Israeli Spinach and Feta Crustless Quiche

Per casserole dish:

  • 6 eggs
  • 1 c. milk (skim is fine)
  • 1 lb. thawed and squeezed-out frozen spinach
  • 1 lg clove garlic, minced/mashed/grated
  • 2-3 chopped scallions
  • handful of chopped dill or 1-2 T dried
  • 6-8 oz. crumbled feta

Toss the spinach, herbs and feta lightly in the casserole dish so there are visible clumps of cheese (i.e., don’t blend it too fine), mix the eggs and milk together and pour them over. Optional–grate or sprinkle a pinch of nutmeg on top. Either bake about 35-45 minutes at 350F, which makes it all pretty, puffed and browned on top, or (as I see it, the better option for Pasadena weather), just nuke it covered in a microwaveable stoneware casserole for about 7-8 minutes until puffed and cooked through to keep your kitchen from sweltering.

…Are we sensing a theme here? I hope so–because yes, it’s actually been 107 degrees this week in Pasadena. I’m not that good at keeping my cool or not cooking at all (don’t ask about the sourdough I “rescued” by baking around midnight with all the doors and windows open when the temperature dropped below 90…) But I’m trying hard not to cook.

When it’s this hot, dinner becomes a pastiche of sort-of-niçoise salads with beans or canned tuna added, maybe some cold hard-boiled or medium-boiled eggs. I’m also not above making a dinner of wedges of leftover cauliflower omelet reheated (or not) in the microwave, and either tomato-cucumber salad or some sliced tomatoes with vinegar, olive oil, maybe basil flowers from the struggling plant outside.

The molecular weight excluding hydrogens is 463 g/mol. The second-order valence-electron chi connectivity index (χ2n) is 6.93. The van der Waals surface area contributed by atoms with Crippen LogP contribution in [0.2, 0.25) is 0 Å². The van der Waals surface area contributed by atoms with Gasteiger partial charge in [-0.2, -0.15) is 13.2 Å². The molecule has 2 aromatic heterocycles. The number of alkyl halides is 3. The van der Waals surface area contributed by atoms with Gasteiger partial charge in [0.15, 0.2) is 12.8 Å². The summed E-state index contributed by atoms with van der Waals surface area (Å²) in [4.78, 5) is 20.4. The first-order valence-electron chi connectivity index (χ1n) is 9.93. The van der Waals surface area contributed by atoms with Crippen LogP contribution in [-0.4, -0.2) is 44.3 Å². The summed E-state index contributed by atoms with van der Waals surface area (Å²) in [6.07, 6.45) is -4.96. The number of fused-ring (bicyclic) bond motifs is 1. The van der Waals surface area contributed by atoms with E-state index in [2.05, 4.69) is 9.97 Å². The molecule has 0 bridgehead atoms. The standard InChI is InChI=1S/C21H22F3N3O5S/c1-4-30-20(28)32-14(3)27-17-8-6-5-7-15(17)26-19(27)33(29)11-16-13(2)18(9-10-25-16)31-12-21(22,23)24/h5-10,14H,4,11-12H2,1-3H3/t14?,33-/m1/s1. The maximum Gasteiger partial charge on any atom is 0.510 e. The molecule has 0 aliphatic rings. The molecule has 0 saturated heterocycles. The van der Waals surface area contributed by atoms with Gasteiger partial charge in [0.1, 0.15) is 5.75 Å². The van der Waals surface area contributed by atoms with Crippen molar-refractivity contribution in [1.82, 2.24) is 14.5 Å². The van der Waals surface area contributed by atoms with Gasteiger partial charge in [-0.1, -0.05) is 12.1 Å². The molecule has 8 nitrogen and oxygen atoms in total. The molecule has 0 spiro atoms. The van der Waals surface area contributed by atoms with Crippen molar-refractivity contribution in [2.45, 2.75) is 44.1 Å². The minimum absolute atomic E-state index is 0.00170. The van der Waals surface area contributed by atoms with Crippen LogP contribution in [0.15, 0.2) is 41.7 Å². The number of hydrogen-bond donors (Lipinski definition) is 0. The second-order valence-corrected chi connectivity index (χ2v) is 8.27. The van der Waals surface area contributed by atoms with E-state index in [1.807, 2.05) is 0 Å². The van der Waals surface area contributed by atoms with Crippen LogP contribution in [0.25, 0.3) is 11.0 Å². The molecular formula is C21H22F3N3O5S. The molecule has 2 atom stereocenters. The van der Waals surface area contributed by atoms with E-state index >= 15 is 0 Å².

box of winter salad

The big box of grab-and-go salad vegetables is still looking like a good strategy too–veg that doesn’t wilt in an instant is as valuable in summer as in winter. As is shredded Greek cabbage salad. Cold raw or microwave-blanched green beans, romano beans, cauliflower or broccoli with mustard dressing, Italian-type vinaigrette, or a yogurt-based dip is also a relief.

Here are a few other hot weather ideas dragged from the depths of my blank-book cookbooks, which I now realize I’ve been keeping more than half my life.

Cold marinated tofu

Tofu is actually pretty handy to have in hot weather–either nuked with vegetables instead of stir-frying if you can stand to eat it hot, or else sliced cold and marinated for ~ half an hour with jao tze dipping sauce ingredients poured over it. Continue reading

%d bloggers like this: